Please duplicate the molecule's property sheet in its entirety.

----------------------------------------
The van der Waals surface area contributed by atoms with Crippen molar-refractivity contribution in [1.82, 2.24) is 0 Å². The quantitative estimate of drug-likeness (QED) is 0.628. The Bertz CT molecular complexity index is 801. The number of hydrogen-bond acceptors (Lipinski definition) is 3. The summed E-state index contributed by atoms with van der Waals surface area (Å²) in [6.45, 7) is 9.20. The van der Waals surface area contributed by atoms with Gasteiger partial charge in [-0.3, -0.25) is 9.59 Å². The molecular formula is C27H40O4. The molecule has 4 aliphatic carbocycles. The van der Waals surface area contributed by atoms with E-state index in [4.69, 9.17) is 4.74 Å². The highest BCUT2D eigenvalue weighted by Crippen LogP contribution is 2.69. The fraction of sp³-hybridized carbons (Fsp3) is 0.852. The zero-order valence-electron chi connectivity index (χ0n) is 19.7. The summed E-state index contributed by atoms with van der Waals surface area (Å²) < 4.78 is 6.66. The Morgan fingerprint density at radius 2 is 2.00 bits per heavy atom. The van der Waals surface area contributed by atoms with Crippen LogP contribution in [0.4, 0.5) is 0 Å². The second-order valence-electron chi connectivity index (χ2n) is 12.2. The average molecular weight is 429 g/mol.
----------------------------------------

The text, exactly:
The van der Waals surface area contributed by atoms with Crippen molar-refractivity contribution in [1.82, 2.24) is 0 Å². The quantitative estimate of drug-likeness (QED) is 0.628. The Bertz CT molecular complexity index is 801. The number of hydrogen-bond acceptors (Lipinski definition) is 3. The summed E-state index contributed by atoms with van der Waals surface area (Å²) in [6.45, 7) is 9.20. The van der Waals surface area contributed by atoms with Gasteiger partial charge in [-0.3, -0.25) is 9.59 Å². The molecular formula is C27H40O4. The molecule has 4 aliphatic carbocycles. The van der Waals surface area contributed by atoms with E-state index in [4.69, 9.17) is 4.74 Å². The highest BCUT2D eigenvalue weighted by Crippen LogP contribution is 2.69. The fraction of sp³-hybridized carbons (Fsp3) is 0.852. The zero-order valence-electron chi connectivity index (χ0n) is 19.7. The summed E-state index contributed by atoms with van der Waals surface area (Å²) < 4.78 is 6.66. The Morgan fingerprint density at radius 2 is 2.00 bits per heavy atom. The van der Waals surface area contributed by atoms with Crippen LogP contribution in [0.4, 0.5) is 0 Å². The second-order valence-electron chi connectivity index (χ2n) is 12.2. The average molecular weight is 429 g/mol.